Technical considerations also play a role in ensuring the optimal efficacy of vaccines: guidelines and systems for cold-chain maintenance have been implemented (some local studies have suggested that some vaccine providers have difficulty maintaining vaccines at between 2-81/4C7,8 ); knowledge of the thermolability of reconstituted measles-mumps- rubella vaccines and of oral polio vaccine at room temp erature is another important consideration.

The safety and efficacy of vaccines are apparent to all but a few. A scheme to record, follow-up and regularly publish significant adverse events following vaccination has been under way since March 1995 (general practitioners and other providers notifying respective State or Territory health authorities by telephone). The data are collated, reviewed and published monthly in Communicable Diseases Intelligence. Adverse event rates of less than 1% have been recorded, although the data are as yet incomplete.

Nevertheless, there is still a lack of awareness on the part of parents and even some health practitioners of the benefit-risk equation for vaccination, at least for some vaccines. A few individuals who propagate tired myths of exaggerated vaccination harm, however sincerely, make it more difficult to provide concerned parents with balanced benefit-risk information.

To address this problem Commonwealth funding of $24 million has been allocated towards childhood vaccination during 1995-96 and 1996-97. Most of this outlay is provided to the States and Territories to purchase NHMRC standard childhood immunisation schedule vaccines in return for their undertaking to provide a coordinated program. Some of this funding will be used to obtain better information about vaccination coverage via the Australian Childhood Immunisation Register, which commenced on 1 January 1996. Information from the Register will enable resources to be targeted effectively to assist areas with the lowest coverage rates.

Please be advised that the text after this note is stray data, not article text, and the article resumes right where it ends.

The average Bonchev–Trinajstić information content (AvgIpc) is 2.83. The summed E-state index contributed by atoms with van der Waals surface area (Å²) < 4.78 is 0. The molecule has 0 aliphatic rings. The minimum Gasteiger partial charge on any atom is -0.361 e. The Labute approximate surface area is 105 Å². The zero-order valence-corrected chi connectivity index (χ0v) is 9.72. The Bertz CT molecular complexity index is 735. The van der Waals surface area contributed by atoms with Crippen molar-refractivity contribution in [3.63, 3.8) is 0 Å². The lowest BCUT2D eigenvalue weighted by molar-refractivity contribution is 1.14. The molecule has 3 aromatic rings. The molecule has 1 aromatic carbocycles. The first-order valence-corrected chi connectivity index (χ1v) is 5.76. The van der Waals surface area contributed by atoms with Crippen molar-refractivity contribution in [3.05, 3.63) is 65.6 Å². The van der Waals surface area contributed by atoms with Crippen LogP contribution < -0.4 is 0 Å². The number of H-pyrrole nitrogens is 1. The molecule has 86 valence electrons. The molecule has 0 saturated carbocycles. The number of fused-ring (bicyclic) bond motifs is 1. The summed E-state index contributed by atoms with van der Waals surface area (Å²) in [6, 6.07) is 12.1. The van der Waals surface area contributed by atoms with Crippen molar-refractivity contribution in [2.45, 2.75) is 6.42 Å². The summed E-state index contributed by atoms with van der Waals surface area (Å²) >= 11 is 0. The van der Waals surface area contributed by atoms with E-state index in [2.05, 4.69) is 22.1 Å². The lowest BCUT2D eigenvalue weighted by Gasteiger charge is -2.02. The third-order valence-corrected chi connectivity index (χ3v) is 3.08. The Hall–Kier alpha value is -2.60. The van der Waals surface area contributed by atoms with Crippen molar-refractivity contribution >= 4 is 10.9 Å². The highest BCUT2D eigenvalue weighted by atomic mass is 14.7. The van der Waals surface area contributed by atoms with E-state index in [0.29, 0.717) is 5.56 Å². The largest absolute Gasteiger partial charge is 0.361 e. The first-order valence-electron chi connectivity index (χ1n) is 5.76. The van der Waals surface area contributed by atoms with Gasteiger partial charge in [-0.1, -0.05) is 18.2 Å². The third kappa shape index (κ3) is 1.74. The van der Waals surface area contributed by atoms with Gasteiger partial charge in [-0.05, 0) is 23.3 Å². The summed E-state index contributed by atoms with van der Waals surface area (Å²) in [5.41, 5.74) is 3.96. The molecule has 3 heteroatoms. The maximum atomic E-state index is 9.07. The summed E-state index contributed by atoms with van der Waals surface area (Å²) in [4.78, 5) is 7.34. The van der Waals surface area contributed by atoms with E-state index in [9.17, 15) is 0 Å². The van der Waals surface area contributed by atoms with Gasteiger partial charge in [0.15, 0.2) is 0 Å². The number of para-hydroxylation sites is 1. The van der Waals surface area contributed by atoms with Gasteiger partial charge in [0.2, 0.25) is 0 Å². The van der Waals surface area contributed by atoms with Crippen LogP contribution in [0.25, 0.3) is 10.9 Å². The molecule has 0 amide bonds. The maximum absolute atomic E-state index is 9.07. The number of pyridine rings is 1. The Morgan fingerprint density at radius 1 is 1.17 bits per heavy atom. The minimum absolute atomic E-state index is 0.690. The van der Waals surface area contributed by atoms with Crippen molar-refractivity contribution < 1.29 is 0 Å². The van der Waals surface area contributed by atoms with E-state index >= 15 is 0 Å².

Combination 4-in-1 (tetravalent) and 5-in-1 (pentavalent) vaccines (e.g., against diphtheria, tetanus, polio, Haemophilus influenzae type b and hepatitis B), less reactogenic acellular pertussis vaccines, as well as a varicella vaccine, are soon to appear on local markets. On the eve of the third millennium, once again we as a nation will need to debate the cost-benefit of disease prevention. In this debate we must acknowledge how far we have come in the two hundred years since Jenner's successful inoculations against smallpox, and how far we have yet to go.

Gavin W Frost
Senior Medical Adviser, AIDS/Communicable Diseases Branch
Commonwealth Department of Human Services and Health, Canberra, ACT

Monica Johns
Senior Project Officer, National Childhood Immunisation Program
Commonwealth Department of Human Services and Health, Canberra, ACT

  1. Hargreaves J, Longbottom H, Myint H, et al. Annual Report of the National Notifiable Diseases Surveillance System 1994. Commun Dis Intell 1995; 19: 542-574.
  2. Australian Bureau of Statistics. 1989-90 National Health Survey Children's Immunisation Survey, Australia. Canberra: ABS, 1992. (Catalogue No. 4379.0.)
  3. Interruption of measles transmission in school schildren, 1995. Wkly Epidemiol Rec 1995; 70: 215-216.
  4. National Health and Medical Research Council. National Immunisation Strategy. Canberra: NHMRC/AGPS, 1993.
  5. National Health and Medical Research Council. The Australian immunisation procedures handbook. 5th ed. Canberra: AGPS, 1995.
  6. Herceg A, Shelley S. Understanding childhood immunisation. Canberra: Commonwealth Department of Human Services and Health, 1995.
  7. Liddle JL, Harris MF. How general practitioners store vaccines. A survey in south-western Sydney. Med J Aust 1995; 162: 366-368.
  8. Herceg A, Longbottom H. A national immunisation provider survey. Canberra: Commonwealth Department of Human Services and Health, 1995.

©MJA 1997

<URL:> © 1997 Medical Journal of Australia.

  • Gavin W Frost
  • Monica Johns